We’ve put in our submission on the report highlighting what needs to be done to fix the industry.
We’ve identified 10 key things that we reckon could be easily put in place in the next three to 12 months.
At the wholesale level
1. Introduce a mandatory code of conduct
We strongly back a mandatory code of conduct to govern relations between grocery suppliers and supermarkets, and address the huge imbalance of power. To ensure the code is effective, it must:
have legislative backing
contain fair conduct obligations, and
set out penalties for non-compliance.
2. Appoint a Supermarket Commissioner
We recommend a Supermarket Commissioner be appointed to enforce the code and make sure supermarkets play fair.
3. Allow collective bargaining on behalf of suppliers
Collective bargaining would also help redress the imbalance of power between suppliers and supermarkets.
4. Require supermarkets to supply other retailers with groceries at competitive wholesale prices
We think there’s merit in the commission’s proposal to require supermarkets to supply other retailers with groceries at competitive wholesale prices. It would not only improve access to the grocery supply chain but also foster retail competition.
5. Prevent supermarkets placing restrictive covenants on land use
There are strong grounds to tighten the law to prevent supermarkets putting restrictive covenants on land use, just to stop competitors setting up shop.
At the retail level
6. Introduce mandatory unit pricing
Mandatory unit pricing is long overdue. Research shows it helps consumers compare the price of goods and assess value for money.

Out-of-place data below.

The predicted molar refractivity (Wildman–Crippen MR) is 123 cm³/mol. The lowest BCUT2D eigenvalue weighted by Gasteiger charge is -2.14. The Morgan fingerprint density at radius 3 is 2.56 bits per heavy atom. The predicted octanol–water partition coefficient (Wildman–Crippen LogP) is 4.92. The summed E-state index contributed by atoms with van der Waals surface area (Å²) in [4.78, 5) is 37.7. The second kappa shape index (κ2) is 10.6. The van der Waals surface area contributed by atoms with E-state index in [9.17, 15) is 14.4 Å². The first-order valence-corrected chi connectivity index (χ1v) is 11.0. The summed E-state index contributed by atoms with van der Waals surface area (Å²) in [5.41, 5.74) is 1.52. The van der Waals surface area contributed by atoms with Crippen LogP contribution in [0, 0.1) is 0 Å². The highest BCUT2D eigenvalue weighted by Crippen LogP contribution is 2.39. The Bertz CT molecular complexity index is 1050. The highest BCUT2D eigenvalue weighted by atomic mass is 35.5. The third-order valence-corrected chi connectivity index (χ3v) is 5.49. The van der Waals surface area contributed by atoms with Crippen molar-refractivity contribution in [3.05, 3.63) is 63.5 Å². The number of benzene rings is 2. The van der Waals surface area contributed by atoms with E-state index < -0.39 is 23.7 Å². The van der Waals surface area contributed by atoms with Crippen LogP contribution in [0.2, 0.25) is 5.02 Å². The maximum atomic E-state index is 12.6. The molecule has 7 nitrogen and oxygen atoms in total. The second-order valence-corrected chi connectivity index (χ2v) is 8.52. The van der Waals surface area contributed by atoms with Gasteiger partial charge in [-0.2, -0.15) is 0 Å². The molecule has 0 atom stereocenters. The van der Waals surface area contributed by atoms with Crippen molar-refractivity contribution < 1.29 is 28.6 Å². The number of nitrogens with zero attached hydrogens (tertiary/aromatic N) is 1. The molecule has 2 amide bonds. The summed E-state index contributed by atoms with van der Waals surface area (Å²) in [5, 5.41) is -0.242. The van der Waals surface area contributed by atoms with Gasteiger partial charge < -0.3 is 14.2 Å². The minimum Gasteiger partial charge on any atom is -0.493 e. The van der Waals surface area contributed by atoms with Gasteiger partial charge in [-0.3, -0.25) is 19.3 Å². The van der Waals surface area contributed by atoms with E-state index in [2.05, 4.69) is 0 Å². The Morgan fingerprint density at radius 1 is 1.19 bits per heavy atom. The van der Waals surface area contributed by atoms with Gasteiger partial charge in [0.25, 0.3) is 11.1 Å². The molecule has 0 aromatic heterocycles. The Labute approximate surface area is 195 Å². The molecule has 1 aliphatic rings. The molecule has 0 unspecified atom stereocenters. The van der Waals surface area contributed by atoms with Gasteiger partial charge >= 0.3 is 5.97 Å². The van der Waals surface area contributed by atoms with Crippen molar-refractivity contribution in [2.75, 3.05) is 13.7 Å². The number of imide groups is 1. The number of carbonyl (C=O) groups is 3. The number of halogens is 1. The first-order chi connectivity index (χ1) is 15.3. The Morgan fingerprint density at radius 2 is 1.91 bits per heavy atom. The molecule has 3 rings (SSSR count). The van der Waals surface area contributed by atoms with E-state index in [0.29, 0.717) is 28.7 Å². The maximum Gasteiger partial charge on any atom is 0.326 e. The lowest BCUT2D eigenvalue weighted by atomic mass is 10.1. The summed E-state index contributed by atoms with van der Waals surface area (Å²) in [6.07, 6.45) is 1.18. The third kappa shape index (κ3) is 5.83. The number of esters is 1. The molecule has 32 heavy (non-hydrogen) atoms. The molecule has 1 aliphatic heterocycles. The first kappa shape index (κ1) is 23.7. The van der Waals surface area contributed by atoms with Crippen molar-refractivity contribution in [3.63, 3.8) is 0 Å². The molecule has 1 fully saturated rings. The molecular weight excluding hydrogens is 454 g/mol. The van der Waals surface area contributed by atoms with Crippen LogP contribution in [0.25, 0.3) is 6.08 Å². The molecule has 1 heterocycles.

7. Introduce a consumer information standard on supermarket price displays and promotions
Confusing pricing and promotional strategies make it difficult for consumers to gauge what they’re getting for their money. We want rules in place to stop the stores creating this confusion.
8. Prevent supermarkets offering price discounts only to loyalty card holders
We think loyalty programmes result in price discrimination against consumers who don’t want to sign up. Many shoppers are also likely to be “reluctant” members, forced to join to get advertised prices.
9. Require monitoring of retail prices and margins
Regular monitoring of retail prices and stores’ margins is a must, not only to keep supermarkets under scrutiny but to gauge the effectiveness of market interventions.
10. Increase Fair Trading Act penalties for misleading pricing
Penalties under the Fair Trading Act for misleading pricing need to be increased to provide a better deterrent to offending. Maximum fines are currently $600,000.
The option to break up the supermarkets must remain on the table. If there’s no change in the market within two to three years, the next step would be to look at breaking up the big chains – including requiring that supermarkets sell off some stores.